Holiday Road: Michigan State Spartans Part one of two

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By Paul M. Banks

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On deck: Wisconsin Badgers
In the hole: Milwaukee Bucks

“SPARTANS, what is your profession?!?!” King Leonidas screamed during an iconic scene in the film ‘300.’ It was quite a coincidence that the Leonidas of the Michigan State Spartans, Tom Izzo, got his 300th win in the season following the release of ‘300.’ MSU markets the team in accordance quite well. Outside their home arena, the Breslin Center, you’ll see banners proclaiming “Spartans, Prepare for Glory!” Both head coach Tom Izzo and star guard Drew Neitzel dressed up as ancient Spartan warriors for Midnight Madness. It’s hard to not get into the conquering spirit while watching that movie; it must be even more emotional if you’re a member of a Spartan team. Spartans who have gone on to become big name professionals include Zach Randolph, Jason Richardson, Morris Peterson in basketball, one of the NHL’s most well-known goalies Ryan Miller, and a plethora of NFL receivers including Plaxico Burress, Andre Rison, Muhsin Muhammad, and Derrick Mason.

Ask the Spartan students what their profession is, and they might say “drinking and burning couches.” The campus is almost as well known for wild insurrections and binge drinking as it is for basketball. It might just be THE party school of the Midwest; like LSU is for the South or Arizona St. is in the Southwest. The most memorable Final Four of my life will always be 2000. I was a graduate student at Michigan State University, and the year I resided there was the one time this decade the students did NOT riot during March Madness.  That’s because the riots always occur after State gets eliminated, and that didn’t happen in 2000. The Spartans were on the ropes twice, against Marcus Fizer and Jamaal Tinsley’s Iowa State team and against Etan Thomas’s Syracuse squad, before they advanced to the Final Four. During that March Madness they always found a way to survive. In the final two, they beat an 8th seeded Wisconsin Badgers team for the FOURTH TIME that season and a 5th seeded Florida Gators squad in the final. Know how cool the celebration is when your home city wins an NBA Title? Compress that down 100 times to cover just a small town, a town with much more close knit citizens, and then you can try and visualize how fun April of 2000 was for me.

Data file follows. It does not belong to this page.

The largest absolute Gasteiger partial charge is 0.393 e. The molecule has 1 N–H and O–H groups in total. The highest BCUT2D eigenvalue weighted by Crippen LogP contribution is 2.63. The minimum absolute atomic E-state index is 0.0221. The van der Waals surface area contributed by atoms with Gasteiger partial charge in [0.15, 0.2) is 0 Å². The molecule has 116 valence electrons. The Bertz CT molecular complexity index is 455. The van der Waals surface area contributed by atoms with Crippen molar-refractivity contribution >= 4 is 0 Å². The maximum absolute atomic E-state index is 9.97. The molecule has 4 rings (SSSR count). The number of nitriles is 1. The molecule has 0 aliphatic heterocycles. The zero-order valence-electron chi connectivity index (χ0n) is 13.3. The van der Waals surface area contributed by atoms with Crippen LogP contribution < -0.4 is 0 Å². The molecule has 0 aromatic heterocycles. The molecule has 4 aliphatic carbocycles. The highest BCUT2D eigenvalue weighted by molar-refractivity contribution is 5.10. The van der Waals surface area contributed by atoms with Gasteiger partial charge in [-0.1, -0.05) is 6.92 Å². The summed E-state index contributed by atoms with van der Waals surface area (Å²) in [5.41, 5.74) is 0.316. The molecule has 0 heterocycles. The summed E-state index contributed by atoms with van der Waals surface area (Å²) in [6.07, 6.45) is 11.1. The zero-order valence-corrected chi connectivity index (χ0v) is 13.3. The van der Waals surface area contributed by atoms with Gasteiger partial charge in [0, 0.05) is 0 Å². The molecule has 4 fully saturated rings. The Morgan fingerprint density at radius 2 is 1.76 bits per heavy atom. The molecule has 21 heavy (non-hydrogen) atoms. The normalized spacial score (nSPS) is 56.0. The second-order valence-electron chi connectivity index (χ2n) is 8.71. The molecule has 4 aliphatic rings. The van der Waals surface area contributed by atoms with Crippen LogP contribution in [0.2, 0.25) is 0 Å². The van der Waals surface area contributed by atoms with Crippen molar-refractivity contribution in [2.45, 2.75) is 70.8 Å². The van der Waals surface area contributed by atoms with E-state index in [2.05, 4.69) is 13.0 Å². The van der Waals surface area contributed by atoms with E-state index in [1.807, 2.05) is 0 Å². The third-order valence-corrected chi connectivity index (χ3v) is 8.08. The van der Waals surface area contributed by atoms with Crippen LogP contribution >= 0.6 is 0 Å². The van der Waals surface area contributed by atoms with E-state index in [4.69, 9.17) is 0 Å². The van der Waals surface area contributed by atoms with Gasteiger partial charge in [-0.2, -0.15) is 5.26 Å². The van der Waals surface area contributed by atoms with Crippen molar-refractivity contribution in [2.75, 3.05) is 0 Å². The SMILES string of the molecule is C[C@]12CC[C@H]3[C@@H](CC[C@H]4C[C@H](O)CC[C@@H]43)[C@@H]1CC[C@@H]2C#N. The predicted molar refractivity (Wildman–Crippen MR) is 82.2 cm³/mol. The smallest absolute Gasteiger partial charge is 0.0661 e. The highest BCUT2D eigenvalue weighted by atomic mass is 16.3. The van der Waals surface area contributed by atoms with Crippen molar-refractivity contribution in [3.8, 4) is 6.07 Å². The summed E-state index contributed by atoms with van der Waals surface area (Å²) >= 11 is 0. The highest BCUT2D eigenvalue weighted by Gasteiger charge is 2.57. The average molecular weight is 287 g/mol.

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Michigan State first won a national title under Jud Heathcote in 1979. They were led by Greg Kelser and the man with a statue gracing the West side of the Breslin Center, Earvin ‘Magic’ Johnson. They beat Larry Bird’s Indiana St. team in the final game, considered a key game by most basketball historians. It wasn’t until the Heathcote era that State became a powerhouse. They didn’t even join the Big Ten (under the name Michigan State College) until the 1950s. In the early 90s, they were led by an exceptional backcourt duo of Eric Snow and Shawn Respert. The tandem was nicknamed “Fire and Ice,” for the former’s stone cold defense and the latter’s fiery hot shooting. Izzo took over the program in ‘96 and led the program to final fours in ’99, ’00, ’01, and ’05. State is just the eighth school to have appeared in four Final Fours during a seven year period and the only school to appear in four this decade! Also, every four-year player recruited by Izzo has played in at least one Final Four. Last May ESPN.com rated the best programs of the past ten years, and MSU placed tied for second. Writer Andy Katz rated them second in the nation. So you can “go tell a Spartan” that their recent tradition is quite rich.